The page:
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Venus and Adonis (Version 2)

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By: (1564-1616)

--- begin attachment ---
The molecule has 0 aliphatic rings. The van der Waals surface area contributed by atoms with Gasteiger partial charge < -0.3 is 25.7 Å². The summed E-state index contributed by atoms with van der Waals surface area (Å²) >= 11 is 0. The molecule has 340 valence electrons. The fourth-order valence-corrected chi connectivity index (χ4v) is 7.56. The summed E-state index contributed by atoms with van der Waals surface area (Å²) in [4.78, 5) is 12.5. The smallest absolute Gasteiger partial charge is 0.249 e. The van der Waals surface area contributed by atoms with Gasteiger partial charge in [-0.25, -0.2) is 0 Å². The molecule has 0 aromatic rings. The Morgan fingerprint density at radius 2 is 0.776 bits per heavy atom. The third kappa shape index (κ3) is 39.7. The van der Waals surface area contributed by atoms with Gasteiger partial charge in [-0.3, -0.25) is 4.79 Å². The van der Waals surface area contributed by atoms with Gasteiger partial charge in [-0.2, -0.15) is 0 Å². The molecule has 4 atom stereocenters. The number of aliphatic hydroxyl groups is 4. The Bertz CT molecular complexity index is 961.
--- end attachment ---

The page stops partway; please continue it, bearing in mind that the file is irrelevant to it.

Both Ovid and Spenser also treat this ancient myth, but Spenser alters the ending, converting the tale into an archetype of fulfilled love, whereas Ovid, like Shakespeare, combines humor with pathos as a buffer against sentimentality. Ovid’s Venus behaves absurdly out of character, becoming a huntress to keep her lover company in the woods. Shakespeare, however, preserves decorum; his Venus remains at all times the queen of love. The humor arises rather from the fact that the would-be paramour isn’t interested. This endows the goddess’s wooing with nearly slapstick over-exertion, and yet her sincerity makes her appealing, while Adonis’s immaturity forces us to respect his chastity. The pathos comes, of course, from the unhappy ending—more unhappy because we do not expect a comedy to end sadly, especially not when we sympathize with the characters. The poetic form or genre, the epyllion, is an erotic narrative based on mythology, like Marlowe's Hero and Leander and, later, Phineus Fletcher's Venus and Anchises, also found in the catalogue. Venus and Adonis and The Rape of Lucrece, both narrative poems, are the only works that Shakespeare ever carefully saw through the press. - Summary by T. A. Copeland

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